The longer the world tries to solve refugee ‘crises’ by expelling refugees, the further we stray from a resolution. The real issue lies in our approach: the tendency to categorize refugees as a problem is ignorant. Blaming refugee crises on refugees is like blaming the climate crisis on planet Earth. 

Much like global warming with the climate crisis, refugees themselves aren’t a ‘problem,’ but the events that create refugees are. Such is the case in Afghanistan. Upward of eight million Afghans are currently either refugees, internally displaced persons, or seeking asylum. Their decision to leave in search of a new home, to seek stability, is a product of the strife within their country. 

Afghanistan is politically unstable, and this turmoil can be traced back to the early 1970s when a coup against former president Daoud Khan forced a group of Afghans to flee to Pakistan. A communist government came soon after, then the Taliban, the United States of America, and the Taliban again. 

This instability in Afghanistan is why millions of Afghans have had to seek refuge in neighbouring countries in the past five decades. Pakistan was one of those countries until last month, when the current government ordered all ‘undocumented’ immigrants — mainly about 1.73 million Afghans — to leave the country by November 1.

Pakistan’s Interim Prime Minister Anwar ul-Haq Kakar said that this move was to protect Pakistanis from the increase in terror attacks by Tehrik-e-Taliban Pakistan (TTP) — an alleged affiliate of the Taliban. In response, the Taliban denied any involvement in Pakistan

While the blame shifted, as it often does, and people started pointing fingers, as they often do, over 370,000 Afghans were forcibly expelled from Pakistan, most of whom had spent their entire lives in Pakistan and knew little of a home elsewhere. To them, Pakistan is where their children were born, where their parents were buried, where they earned an income, and where they built a home. However, it seems like the emotional attachment to a place means little to the Pakistani government in the absence of documents legitimizing the refugees’ stay in Pakistan. 

The Pakistani population has been growing intolerant of Afghan refugees in response to a perceived connection with the TTP. As the TTP increases its activity, Prime Minister Kakar’s fears for his people’s safety seem legitimate — but I still think the Pakistani government’s decision was wrong. Their decision to address the refugee ‘problem’ by sending the refugees back to Afghanistan stands in violation of the international order. The United Nations Convention Against Torture (UNCAT) prevents countries from sending asylum seekers to regions where they face a “clear risk of torture or other persecution.” Pakistan is a state party to UNCAT, and its government thus has an obligation to ensure the safety of the million Afghan refugees who sought shelter in their country. 

However, the grim reality is that the UN conventions and treaties are often broken by member states. The Pakistani government faces few consequences for violating the treaty as UN resolutions are non-binding. The UN, its subsidiary bodies, and the international community continue to appeal against Pakistan’s actions, but no one can legally force the Pakistani government in a direction that it doesn’t wish to go in. All the while, Pakistan’s government continues to forcibly expel Afghans.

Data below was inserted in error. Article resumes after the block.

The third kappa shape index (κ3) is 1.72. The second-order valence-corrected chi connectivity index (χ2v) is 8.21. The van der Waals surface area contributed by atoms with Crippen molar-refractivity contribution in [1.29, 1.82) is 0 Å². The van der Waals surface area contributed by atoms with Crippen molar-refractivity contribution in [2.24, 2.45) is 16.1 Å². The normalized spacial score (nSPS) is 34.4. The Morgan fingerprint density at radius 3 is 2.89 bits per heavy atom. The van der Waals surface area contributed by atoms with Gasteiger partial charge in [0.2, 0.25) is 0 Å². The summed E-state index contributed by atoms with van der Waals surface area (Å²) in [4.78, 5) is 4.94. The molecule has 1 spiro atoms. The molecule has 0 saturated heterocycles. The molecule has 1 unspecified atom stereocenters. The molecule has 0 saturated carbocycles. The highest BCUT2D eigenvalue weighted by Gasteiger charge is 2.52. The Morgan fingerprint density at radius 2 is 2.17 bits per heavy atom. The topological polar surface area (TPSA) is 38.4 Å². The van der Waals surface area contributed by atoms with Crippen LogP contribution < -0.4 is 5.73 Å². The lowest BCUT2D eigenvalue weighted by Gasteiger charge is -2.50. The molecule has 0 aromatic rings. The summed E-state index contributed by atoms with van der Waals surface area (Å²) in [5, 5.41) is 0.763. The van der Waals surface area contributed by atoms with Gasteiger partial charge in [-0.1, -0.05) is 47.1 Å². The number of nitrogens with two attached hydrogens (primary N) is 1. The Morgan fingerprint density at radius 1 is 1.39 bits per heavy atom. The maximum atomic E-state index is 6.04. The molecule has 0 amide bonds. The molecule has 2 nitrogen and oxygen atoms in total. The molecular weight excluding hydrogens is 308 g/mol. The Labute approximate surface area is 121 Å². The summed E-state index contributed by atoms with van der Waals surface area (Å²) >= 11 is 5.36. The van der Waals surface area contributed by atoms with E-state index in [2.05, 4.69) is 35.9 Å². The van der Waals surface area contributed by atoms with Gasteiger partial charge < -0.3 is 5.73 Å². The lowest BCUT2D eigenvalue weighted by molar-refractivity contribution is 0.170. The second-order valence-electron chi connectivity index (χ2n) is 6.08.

The problem is not the Afghans living in Pakistan, or Iran, or the US for that matter. The problem is the situation in Afghanistan. It is the terror attacks in Pakistan. It is the additional problems that refugees already face in Pakistani refugee camps, like high rates of dangerous substance use and substance use disorder. It is the corruption that consumes the Pakistani police force as it harasses and jails both documented and undocumented Afghan refugees within its country’s borders. Many elements of the Pakistani democracy have been in a state of instability since independence, and thus, I believe it is unfair to ask the country’s government to solve these problems overnight. Perhaps that is why it decided to expel the refugees, as that may have seemed like the fastest way to address these problems. 

I know little about decision-making in international communities. I know even less about running a country. However, one does not need to know governance to understand that human beings require access to food, shelter, and safety — none of which are guaranteed to these refugees in Afghanistan. Though it is further upsetting that the refugees weren’t guaranteed the same in Pakistan either, at the least, they weren’t subject to an oppressive regime.

Beyond documentation, beyond borders, and beyond bureaucracy, I think it says a lot when Afghan refugees would rather continue to stay in the substandard living conditions in Pakistani refugee camps instead of moving back ‘home.’ In my view, Pakistan sending Afghan refugees back is part of a worldwide problem in the treatment of and attitudes toward refugees. That is the problem that we should be looking to solve.

Nidhil Vohra is a fourth-year student at St. Michael’s College studying peace, conflict and justice and political science. He is an International Affairs columnist for The Varsity’s Comment section.